Years ago, Walter Fisher put it this way:
Any story, any form of rhetorical communication, not only says something about the world, it also implies an audience, persons who conceive of themselves in very specific ways. If a story denies a person’s self-conception, it does not matter what it says about the world. In the instance of protest, rival factions’ stories deny each other in respect to self-conceptions and the world. The only way to bridge this gap, if it can be bridged through discourse, is by telling stories that do not negate the self-conceptions that people hold of themselves.
Amateur culture warriors think they can overwhelm the opposition by piling up great piles of facts and evidence. It doesn’t work that way. Recent cognitive research suggests that we are all equipped with sensitive filters that evaluate incoming information at the emotional level before it gets close to our rational faculties. If an idea has a familiar feel, if it comports with our view of the world, it is admitted to the conscious mind; if it does not, we experience a deep, visceral reaction. We are willing to consider new ideas if they are delivered by trusted messengers, but we are suspicious of the most innocuous bromides if the mouthpiece seems alien, odd, or sketchy.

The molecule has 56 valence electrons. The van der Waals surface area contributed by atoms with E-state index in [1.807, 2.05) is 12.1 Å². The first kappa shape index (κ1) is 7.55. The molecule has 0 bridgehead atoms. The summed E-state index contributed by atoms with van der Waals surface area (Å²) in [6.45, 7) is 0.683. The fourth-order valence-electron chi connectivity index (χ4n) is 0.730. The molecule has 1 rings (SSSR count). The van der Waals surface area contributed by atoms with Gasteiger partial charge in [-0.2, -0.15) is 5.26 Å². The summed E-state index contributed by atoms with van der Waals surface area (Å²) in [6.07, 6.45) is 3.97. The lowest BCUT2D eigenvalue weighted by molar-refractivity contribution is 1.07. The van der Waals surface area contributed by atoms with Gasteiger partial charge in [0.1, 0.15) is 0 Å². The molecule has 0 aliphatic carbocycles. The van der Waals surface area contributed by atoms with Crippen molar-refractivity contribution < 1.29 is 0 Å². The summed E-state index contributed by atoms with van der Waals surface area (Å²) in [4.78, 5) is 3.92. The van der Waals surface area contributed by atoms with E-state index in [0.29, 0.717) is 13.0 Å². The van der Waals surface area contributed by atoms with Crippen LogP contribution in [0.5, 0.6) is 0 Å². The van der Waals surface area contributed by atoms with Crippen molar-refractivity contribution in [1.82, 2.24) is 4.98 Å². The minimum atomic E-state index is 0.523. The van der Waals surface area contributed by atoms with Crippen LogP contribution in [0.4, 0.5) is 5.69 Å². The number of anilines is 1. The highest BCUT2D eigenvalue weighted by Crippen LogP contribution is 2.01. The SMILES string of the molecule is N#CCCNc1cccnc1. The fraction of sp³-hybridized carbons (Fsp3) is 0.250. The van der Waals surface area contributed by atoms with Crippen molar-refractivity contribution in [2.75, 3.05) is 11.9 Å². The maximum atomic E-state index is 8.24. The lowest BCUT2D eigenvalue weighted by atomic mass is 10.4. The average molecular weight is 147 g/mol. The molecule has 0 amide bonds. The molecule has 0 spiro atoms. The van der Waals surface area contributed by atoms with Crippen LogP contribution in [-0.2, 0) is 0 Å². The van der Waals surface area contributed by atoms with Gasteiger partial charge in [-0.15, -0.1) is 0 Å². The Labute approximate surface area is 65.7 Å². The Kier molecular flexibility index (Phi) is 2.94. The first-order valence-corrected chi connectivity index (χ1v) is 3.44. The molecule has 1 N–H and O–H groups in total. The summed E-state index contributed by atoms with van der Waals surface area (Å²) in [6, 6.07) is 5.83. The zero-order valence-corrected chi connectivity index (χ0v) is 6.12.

It’s called “confirmation bias”. When the message comes from FOX, liberals don’t believe it because everyone knows those folks have a corporate bias. But when MSNBC says the same thing, you have to believe it. Amateur historian David Barton was repeatedly criticized by professional historians but the evangelical world wasn’t impressed–those guys were just mad because David was exposing their skewed scholarship. That changed when Barton was attacked from the right by dedicated evangelical scholars. Suddenly, conservative Protestants were willing to credit the criticism.